Despite all the adverse publicity, the Teamsters union still has a lot of clout in Ronald Reagan's Washington.

A case in point is the nomination of Charles L. Woods, a $69,200-a-year Teamsters official from California, who was picked to fill a vacancy on the National Mediation Board. The Senate Labor Committee recommended his confirmation yesterday without discussion despite grumblings from the airline industry.

"There's no question that Teamsters have to be appointed from time to time," said Sen. Orrin G. Hatch (R-Utah) when asked about reports that the nomination stemmed from Teamsters President Jackie Presser's support of President Reagan in the last two elections. "The Teamsters have a right to be represented" in government.

The three-member mediation board presides over labor disputes in the railway and airline industries. Under its statute, "no person in the employment of or who is pecuniarily or otherwise interested in any organization of employes or any carrier shall enter upon the duties of or continue to be a member of the board."

Woods, 70, has been a Teamsters airline representative for 10 years. Before that, he was a United Airlines pilot for 28 years and an active member and national unit chairman of the Air Line Pilots Association (ALPA). He receives $51,986 a year in airline pensions.

Reagan administration and airline industry sources said Woods' nomination originated with "a recommendation from the Teamsters." Woods said he believed one of the first letters supporting him was written to Reagan by Presser.

"It wasn't something I sought myself," Woods told a reporter.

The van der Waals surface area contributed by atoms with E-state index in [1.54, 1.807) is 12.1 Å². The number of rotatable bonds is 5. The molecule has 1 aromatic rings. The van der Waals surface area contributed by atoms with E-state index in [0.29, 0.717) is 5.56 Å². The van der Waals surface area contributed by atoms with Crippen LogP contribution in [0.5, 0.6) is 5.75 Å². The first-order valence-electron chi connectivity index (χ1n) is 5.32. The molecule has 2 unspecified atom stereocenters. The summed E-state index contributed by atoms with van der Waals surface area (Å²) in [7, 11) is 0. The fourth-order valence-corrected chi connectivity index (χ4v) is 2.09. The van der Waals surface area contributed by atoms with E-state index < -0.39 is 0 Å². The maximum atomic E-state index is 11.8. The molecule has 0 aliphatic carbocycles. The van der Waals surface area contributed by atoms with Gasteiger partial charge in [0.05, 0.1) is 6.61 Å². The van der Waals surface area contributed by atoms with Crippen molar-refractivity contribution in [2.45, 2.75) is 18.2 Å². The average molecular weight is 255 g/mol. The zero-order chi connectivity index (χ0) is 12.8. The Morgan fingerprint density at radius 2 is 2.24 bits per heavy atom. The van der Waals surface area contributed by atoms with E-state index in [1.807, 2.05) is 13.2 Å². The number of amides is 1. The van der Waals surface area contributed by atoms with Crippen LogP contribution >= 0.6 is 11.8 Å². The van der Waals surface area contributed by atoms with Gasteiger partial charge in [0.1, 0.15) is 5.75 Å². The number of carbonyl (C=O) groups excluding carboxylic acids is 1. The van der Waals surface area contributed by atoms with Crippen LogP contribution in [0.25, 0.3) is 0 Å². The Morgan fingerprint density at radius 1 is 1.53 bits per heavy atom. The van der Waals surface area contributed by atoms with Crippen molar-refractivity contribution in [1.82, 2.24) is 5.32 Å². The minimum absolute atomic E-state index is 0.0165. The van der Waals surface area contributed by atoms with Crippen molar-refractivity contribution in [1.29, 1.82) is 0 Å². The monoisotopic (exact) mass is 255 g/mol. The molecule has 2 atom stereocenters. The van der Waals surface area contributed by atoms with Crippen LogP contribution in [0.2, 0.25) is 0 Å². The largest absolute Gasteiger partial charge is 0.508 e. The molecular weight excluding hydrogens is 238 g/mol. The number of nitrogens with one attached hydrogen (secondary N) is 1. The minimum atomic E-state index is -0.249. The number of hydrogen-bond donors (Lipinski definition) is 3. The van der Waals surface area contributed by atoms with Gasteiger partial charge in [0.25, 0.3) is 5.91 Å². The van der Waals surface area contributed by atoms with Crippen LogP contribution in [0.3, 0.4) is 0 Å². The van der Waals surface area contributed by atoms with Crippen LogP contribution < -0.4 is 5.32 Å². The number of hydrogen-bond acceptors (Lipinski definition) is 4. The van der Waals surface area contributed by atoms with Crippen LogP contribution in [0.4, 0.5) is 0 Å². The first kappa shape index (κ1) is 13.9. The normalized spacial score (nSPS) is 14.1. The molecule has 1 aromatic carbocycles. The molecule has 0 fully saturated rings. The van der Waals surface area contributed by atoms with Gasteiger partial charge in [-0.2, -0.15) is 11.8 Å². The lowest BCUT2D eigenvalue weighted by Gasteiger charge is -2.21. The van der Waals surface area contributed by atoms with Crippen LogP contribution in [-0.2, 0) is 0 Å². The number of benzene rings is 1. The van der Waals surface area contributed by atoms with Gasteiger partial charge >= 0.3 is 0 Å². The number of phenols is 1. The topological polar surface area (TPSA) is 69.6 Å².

Several airline industry officials have protested that board members, who are paid $72,300 a year, should be independent and not from the ranks of union or management in the air or rail industries.

"Simply stated, we think a contrary policy compromises the neutrality of the agency," James E. Conway, an official with the Airline Industrial Relations Conference, wrote to Sen. Don Nickles (R-Okla.), chairman of the labor subcommittee. Conway later added that "at a minumum," Woods should disqualify himself from all cases involving the Teamsters or ALPA.

Woods declined, saying he could be a neutral arbiter and would decide whether to disqualify himself on a case-by-case basis.

Hatch said he was satisfied by Woods' pledge to quit the Teamsters before being sworn in and to "sever all ties" to the union, "financial and otherwise," except for a $585-a-month pension. Hatch and committee lawyers said they did not interpret the law as prohibiting direct transitions from affected unions or industries to the board.

Woods did pledge to disqualify himself "from any case or proceeding in which I participated personally during my Teamster employment," including a prolonged union representation dispute with Continental Airlines that is now before the board. In future cases, he said he would make "full disclosure to all parties and entertain formal motions for recusal."

Clark Onstad, Continental Airlines vice president for governmental affairs, charged that the nomination represented "an emerging attempt by the Teamsters to organize more and more people in the airline industry."

The Teamsters represent about 30,000 airline workers, according to the mediation board. The Continental case could add several thousand more.